The Joint Budget Committee, facing a multi-billion dollar shortfall for 2020-21 and the following year, has made a somewhat unusual decision.
When the JBC finalizes its work on the annual budget bill, one of the decisions they make is to pick a revenue forecast on which to base the budget.
Usually, they choose the forecast prepared by their economists from the Legislative Council, rather than the one offered by the governor's Office of State Planning and Budgeting (OSPB). Sometimes, they use a hybrid.
But with an unprecedented shortfall predicted in both forecasts, there was one that was just a little bit more optimistic, and that's the one from OSPB.
It means that the shortfall lawmakers have to resolve in the following week is $2 billion rather than $2.5 billion, according to JBC staff director Carolyn Kampman.
The JBC got the bottom line in a general fund review Monday morning from Kampman.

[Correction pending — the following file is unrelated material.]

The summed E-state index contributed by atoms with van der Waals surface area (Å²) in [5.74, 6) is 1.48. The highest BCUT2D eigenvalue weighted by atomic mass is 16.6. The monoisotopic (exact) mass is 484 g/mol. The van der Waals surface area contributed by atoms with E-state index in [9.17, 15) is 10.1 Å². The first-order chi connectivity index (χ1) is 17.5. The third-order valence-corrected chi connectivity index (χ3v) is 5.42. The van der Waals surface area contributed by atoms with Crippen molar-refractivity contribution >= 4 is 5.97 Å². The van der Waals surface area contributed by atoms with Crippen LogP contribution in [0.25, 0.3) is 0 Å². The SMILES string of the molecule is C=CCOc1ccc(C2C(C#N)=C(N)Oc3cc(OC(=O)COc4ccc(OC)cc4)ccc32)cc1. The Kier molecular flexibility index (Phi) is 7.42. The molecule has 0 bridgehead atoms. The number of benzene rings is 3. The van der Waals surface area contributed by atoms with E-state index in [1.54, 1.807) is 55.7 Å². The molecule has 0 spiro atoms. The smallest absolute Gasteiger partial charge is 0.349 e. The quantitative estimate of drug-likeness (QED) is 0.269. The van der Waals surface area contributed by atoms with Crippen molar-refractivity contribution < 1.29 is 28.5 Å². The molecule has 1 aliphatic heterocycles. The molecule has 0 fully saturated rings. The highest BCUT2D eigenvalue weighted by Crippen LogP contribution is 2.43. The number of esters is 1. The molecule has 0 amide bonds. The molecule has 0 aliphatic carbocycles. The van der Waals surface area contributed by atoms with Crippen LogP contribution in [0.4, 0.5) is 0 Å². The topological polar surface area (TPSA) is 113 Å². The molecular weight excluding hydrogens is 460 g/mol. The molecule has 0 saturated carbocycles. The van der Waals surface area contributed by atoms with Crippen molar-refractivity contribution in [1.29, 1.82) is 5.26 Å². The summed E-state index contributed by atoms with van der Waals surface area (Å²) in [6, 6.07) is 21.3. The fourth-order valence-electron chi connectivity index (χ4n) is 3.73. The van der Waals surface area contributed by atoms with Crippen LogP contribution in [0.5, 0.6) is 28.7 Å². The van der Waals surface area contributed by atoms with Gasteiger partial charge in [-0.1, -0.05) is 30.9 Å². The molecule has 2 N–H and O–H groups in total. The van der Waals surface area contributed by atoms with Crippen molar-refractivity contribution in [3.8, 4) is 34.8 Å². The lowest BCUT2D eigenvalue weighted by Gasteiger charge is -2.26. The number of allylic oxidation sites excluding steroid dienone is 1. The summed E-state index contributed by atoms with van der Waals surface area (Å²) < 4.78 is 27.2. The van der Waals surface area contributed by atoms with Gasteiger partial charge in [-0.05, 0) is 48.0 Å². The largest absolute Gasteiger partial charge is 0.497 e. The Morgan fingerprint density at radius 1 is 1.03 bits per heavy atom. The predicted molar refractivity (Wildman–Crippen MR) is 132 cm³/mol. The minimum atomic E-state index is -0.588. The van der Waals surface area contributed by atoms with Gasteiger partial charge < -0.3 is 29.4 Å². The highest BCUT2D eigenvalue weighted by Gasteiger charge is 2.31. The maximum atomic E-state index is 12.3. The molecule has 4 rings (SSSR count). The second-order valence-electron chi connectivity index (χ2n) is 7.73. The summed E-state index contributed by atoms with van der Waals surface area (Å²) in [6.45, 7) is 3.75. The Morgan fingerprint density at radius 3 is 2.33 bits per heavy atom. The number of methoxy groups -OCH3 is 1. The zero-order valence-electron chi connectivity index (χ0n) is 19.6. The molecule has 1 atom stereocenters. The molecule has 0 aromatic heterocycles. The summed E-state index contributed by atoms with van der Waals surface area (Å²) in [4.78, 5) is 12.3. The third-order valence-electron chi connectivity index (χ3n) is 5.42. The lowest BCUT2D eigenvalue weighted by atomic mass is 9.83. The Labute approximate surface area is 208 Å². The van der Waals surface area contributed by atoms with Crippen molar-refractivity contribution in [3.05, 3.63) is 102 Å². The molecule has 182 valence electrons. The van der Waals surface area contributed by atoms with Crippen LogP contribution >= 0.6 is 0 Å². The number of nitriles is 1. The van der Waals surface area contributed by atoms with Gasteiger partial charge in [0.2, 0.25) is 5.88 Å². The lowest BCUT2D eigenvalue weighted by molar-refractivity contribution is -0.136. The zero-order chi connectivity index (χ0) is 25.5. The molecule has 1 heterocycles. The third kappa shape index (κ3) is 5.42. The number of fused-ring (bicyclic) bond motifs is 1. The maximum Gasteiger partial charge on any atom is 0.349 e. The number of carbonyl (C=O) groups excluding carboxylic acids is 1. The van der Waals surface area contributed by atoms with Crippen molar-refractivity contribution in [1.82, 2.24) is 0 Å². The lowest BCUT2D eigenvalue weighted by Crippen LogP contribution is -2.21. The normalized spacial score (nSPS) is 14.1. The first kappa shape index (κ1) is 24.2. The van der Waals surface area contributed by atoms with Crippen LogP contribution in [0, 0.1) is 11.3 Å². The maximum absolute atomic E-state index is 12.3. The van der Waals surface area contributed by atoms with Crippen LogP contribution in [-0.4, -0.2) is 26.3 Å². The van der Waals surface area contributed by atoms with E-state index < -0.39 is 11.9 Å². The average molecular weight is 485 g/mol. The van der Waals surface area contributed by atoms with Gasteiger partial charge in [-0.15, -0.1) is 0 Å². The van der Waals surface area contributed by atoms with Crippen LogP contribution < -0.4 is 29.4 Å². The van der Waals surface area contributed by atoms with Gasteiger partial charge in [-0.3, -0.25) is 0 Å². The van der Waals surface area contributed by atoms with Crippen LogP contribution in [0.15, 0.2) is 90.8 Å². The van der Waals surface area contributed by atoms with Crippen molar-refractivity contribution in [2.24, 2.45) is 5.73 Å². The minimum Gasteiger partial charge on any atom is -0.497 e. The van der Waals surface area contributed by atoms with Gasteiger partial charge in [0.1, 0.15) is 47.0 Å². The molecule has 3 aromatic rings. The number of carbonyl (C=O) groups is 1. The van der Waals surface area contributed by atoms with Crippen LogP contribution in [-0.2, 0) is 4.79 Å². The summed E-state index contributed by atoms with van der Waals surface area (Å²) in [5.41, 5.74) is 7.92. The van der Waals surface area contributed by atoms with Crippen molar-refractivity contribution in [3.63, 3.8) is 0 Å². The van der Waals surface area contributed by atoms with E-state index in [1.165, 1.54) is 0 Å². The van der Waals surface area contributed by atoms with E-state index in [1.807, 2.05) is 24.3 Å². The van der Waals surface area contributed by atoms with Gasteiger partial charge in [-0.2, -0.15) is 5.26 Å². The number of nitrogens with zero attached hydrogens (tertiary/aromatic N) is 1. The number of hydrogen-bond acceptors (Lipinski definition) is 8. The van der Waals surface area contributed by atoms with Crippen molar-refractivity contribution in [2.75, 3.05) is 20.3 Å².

Last week's interim revenue forecast showed the state's general fund — dollars that come from individual and corporate income tax and sales and use tax — would be short $3.3 billion in 2020-21. That's 25.2% of the general fund spent in 2019-20.
So far, the JBC has cut $214 million from the 2019-20 budget, and combined with general fund reserves, that'll result in a balanced budget when the books close on June 30 and as required by the state constitution.
But the next two years are going to hurt. In addition to the $2 billion shortfall for 2020-21, the following year could have a shortfall of $3 billion, according to the JBC review.
This week, the JBC will have to find those $2 billion in cuts or some other source of revenue.
One suggestion is an emergency tax, allowed under the Taxpayer's Bill of Rights (TABOR) that is being pushed by the Colorado Fiscal Institute, the Colorado Center on Law and Policy and a host of other organizations. The groups are holding a news conference later Monday morning to discuss the proposal.